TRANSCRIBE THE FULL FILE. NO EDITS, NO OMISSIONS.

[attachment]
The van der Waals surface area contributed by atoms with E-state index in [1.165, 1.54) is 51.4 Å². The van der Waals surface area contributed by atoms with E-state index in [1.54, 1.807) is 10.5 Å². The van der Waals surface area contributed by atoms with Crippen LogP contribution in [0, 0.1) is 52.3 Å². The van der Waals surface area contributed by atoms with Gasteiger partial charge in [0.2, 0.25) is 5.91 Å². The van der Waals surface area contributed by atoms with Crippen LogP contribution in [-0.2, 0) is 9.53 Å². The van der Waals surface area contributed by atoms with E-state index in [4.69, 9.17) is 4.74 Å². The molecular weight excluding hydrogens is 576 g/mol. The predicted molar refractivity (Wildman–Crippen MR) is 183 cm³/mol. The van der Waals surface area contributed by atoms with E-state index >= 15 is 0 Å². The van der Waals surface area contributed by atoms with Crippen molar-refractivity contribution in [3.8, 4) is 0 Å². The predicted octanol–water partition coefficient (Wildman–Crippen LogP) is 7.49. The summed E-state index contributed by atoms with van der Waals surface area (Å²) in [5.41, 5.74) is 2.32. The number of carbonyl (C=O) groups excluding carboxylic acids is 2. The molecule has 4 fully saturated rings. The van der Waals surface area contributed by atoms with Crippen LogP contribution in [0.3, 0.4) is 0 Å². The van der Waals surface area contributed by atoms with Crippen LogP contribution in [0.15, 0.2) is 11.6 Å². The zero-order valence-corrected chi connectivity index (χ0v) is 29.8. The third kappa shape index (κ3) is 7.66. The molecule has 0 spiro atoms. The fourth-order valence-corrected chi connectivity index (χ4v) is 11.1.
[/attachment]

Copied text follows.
The van der Waals surface area contributed by atoms with E-state index in [1.165, 1.54) is 51.4 Å². The van der Waals surface area contributed by atoms with E-state index in [1.54, 1.807) is 10.5 Å². The van der Waals surface area contributed by atoms with Crippen LogP contribution in [0, 0.1) is 52.3 Å². The van der Waals surface area contributed by atoms with Gasteiger partial charge in [0.2, 0.25) is 5.91 Å². The van der Waals surface area contributed by atoms with Crippen LogP contribution in [-0.2, 0) is 9.53 Å². The van der Waals surface area contributed by atoms with E-state index in [4.69, 9.17) is 4.74 Å². The molecular weight excluding hydrogens is 576 g/mol. The predicted molar refractivity (Wildman–Crippen MR) is 183 cm³/mol. The van der Waals surface area contributed by atoms with E-state index >= 15 is 0 Å². The van der Waals surface area contributed by atoms with Crippen molar-refractivity contribution in [3.8, 4) is 0 Å². The predicted octanol–water partition coefficient (Wildman–Crippen LogP) is 7.49. The summed E-state index contributed by atoms with van der Waals surface area (Å²) in [5.41, 5.74) is 2.32. The number of carbonyl (C=O) groups excluding carboxylic acids is 2. The molecule has 4 fully saturated rings. The van der Waals surface area contributed by atoms with Crippen LogP contribution in [0.3, 0.4) is 0 Å². The van der Waals surface area contributed by atoms with Crippen LogP contribution in [0.15, 0.2) is 11.6 Å². The zero-order valence-corrected chi connectivity index (χ0v) is 29.8. The third kappa shape index (κ3) is 7.66. The molecule has 0 spiro atoms. The fourth-order valence-corrected chi connectivity index (χ4v) is 11.1.